Law of the Game on Joystiq:
"It appears there has been a bit of a controversy over the recent changes to the PSN Terms of Service with regard to user-generated content, which seems to be at least in part tied to the release of the Sackboy epic Little Big Planet. Of course, user-created content is nothing new, and neither is the management of the licenses associated with that content. However, it seems like as good a time as ever to discuss the issue of managing the intellectual property rights of user created content and what that can mean for you, the user, and them, the game companies.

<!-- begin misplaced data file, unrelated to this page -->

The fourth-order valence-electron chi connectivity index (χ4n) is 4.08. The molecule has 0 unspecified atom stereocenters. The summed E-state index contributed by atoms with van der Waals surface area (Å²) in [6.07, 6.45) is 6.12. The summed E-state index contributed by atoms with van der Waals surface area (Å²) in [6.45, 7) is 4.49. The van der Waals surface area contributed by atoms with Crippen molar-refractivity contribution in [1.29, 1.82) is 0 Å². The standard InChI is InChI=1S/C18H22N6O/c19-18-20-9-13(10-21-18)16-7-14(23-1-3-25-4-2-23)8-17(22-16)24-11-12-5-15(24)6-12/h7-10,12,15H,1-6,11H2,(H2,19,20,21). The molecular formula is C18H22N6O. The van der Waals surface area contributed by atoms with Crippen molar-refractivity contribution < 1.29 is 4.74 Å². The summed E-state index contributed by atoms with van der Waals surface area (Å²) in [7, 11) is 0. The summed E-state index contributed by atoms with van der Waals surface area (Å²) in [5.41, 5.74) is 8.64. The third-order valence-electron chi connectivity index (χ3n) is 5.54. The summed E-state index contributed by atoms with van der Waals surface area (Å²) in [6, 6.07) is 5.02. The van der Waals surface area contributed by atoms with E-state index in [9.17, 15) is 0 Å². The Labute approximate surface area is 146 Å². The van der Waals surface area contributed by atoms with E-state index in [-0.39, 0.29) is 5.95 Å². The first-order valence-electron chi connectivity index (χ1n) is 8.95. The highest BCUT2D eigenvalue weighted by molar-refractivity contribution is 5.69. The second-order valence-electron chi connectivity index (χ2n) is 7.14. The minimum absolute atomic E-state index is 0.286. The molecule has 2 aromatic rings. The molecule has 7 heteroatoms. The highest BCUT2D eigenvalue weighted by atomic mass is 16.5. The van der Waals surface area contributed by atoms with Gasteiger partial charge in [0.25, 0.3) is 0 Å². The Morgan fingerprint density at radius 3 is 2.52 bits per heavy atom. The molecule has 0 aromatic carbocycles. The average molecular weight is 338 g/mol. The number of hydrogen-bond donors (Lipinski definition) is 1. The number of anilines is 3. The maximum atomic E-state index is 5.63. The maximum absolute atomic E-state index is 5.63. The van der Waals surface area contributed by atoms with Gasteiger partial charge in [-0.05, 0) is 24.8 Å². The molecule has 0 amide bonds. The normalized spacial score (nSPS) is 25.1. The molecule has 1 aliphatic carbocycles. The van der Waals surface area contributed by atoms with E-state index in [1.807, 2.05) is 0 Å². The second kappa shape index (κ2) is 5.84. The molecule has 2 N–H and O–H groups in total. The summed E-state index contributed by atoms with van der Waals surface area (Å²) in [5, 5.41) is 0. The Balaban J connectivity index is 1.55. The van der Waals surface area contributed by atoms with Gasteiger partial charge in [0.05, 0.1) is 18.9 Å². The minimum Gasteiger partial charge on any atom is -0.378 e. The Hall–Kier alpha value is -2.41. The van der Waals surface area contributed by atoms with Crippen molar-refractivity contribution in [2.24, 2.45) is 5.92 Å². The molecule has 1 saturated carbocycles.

I guess we should get back to basics, though I'll skip the intellectual property primer this time around. When users create content for games, they're creating intellectual property that would likely qualify as a derivative work. After all, what good is the content outside of the game? Some types of mods are more derivative than others, depending on how much is taken from the original work. But the point remains, it's at some level a derivative work. In this case, however, there is at least an implicit authorization for the user to create the work based on the virtue of the developer giving the user the tools to do so. In this way, we're not dealing with a situation identical to, say, machinima."